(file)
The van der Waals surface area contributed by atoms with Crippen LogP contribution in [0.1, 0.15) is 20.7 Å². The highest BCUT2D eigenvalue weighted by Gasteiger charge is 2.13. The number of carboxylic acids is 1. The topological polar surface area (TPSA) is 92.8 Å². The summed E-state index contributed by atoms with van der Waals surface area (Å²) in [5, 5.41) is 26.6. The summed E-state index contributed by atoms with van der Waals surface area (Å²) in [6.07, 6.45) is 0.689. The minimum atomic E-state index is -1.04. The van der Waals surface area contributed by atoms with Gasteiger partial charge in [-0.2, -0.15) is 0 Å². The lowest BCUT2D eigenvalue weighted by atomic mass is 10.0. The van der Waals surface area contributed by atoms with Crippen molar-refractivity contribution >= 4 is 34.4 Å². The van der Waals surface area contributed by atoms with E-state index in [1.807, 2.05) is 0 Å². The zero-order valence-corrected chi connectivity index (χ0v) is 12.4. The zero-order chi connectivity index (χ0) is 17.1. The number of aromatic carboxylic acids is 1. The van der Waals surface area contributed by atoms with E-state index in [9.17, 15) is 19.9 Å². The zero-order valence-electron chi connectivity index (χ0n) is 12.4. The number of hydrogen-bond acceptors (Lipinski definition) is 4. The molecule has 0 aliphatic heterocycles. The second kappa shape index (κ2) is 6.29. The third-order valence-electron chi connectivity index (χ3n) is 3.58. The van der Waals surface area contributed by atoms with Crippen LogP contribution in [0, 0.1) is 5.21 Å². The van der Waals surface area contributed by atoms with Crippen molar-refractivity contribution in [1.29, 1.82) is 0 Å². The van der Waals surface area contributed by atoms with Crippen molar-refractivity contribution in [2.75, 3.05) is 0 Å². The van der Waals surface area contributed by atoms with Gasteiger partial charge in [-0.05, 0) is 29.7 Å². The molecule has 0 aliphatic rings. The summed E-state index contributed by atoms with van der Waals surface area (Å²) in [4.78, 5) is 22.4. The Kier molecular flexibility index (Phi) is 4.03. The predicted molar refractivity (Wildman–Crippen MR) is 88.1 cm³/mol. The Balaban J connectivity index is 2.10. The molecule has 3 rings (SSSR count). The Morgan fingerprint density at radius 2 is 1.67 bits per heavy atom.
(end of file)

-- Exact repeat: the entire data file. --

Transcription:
The van der Waals surface area contributed by atoms with Crippen LogP contribution in [0.1, 0.15) is 20.7 Å². The highest BCUT2D eigenvalue weighted by Gasteiger charge is 2.13. The number of carboxylic acids is 1. The topological polar surface area (TPSA) is 92.8 Å². The summed E-state index contributed by atoms with van der Waals surface area (Å²) in [5, 5.41) is 26.6. The summed E-state index contributed by atoms with van der Waals surface area (Å²) in [6.07, 6.45) is 0.689. The minimum atomic E-state index is -1.04. The van der Waals surface area contributed by atoms with Gasteiger partial charge in [-0.2, -0.15) is 0 Å². The lowest BCUT2D eigenvalue weighted by atomic mass is 10.0. The van der Waals surface area contributed by atoms with Crippen molar-refractivity contribution >= 4 is 34.4 Å². The van der Waals surface area contributed by atoms with E-state index in [1.807, 2.05) is 0 Å². The zero-order valence-corrected chi connectivity index (χ0v) is 12.4. The zero-order chi connectivity index (χ0) is 17.1. The number of aromatic carboxylic acids is 1. The van der Waals surface area contributed by atoms with E-state index in [9.17, 15) is 19.9 Å². The zero-order valence-electron chi connectivity index (χ0n) is 12.4. The number of hydrogen-bond acceptors (Lipinski definition) is 4. The molecule has 0 aliphatic heterocycles. The second kappa shape index (κ2) is 6.29. The third-order valence-electron chi connectivity index (χ3n) is 3.58. The van der Waals surface area contributed by atoms with Crippen LogP contribution in [0, 0.1) is 5.21 Å². The van der Waals surface area contributed by atoms with Crippen molar-refractivity contribution in [1.29, 1.82) is 0 Å². The van der Waals surface area contributed by atoms with Crippen molar-refractivity contribution in [2.75, 3.05) is 0 Å². The van der Waals surface area contributed by atoms with Gasteiger partial charge in [-0.05, 0) is 29.7 Å². The molecule has 0 aliphatic rings. The summed E-state index contributed by atoms with van der Waals surface area (Å²) in [4.78, 5) is 22.4. The Kier molecular flexibility index (Phi) is 4.03. The predicted molar refractivity (Wildman–Crippen MR) is 88.1 cm³/mol. The Balaban J connectivity index is 2.10. The molecule has 3 rings (SSSR count). The Morgan fingerprint density at radius 2 is 1.67 bits per heavy atom.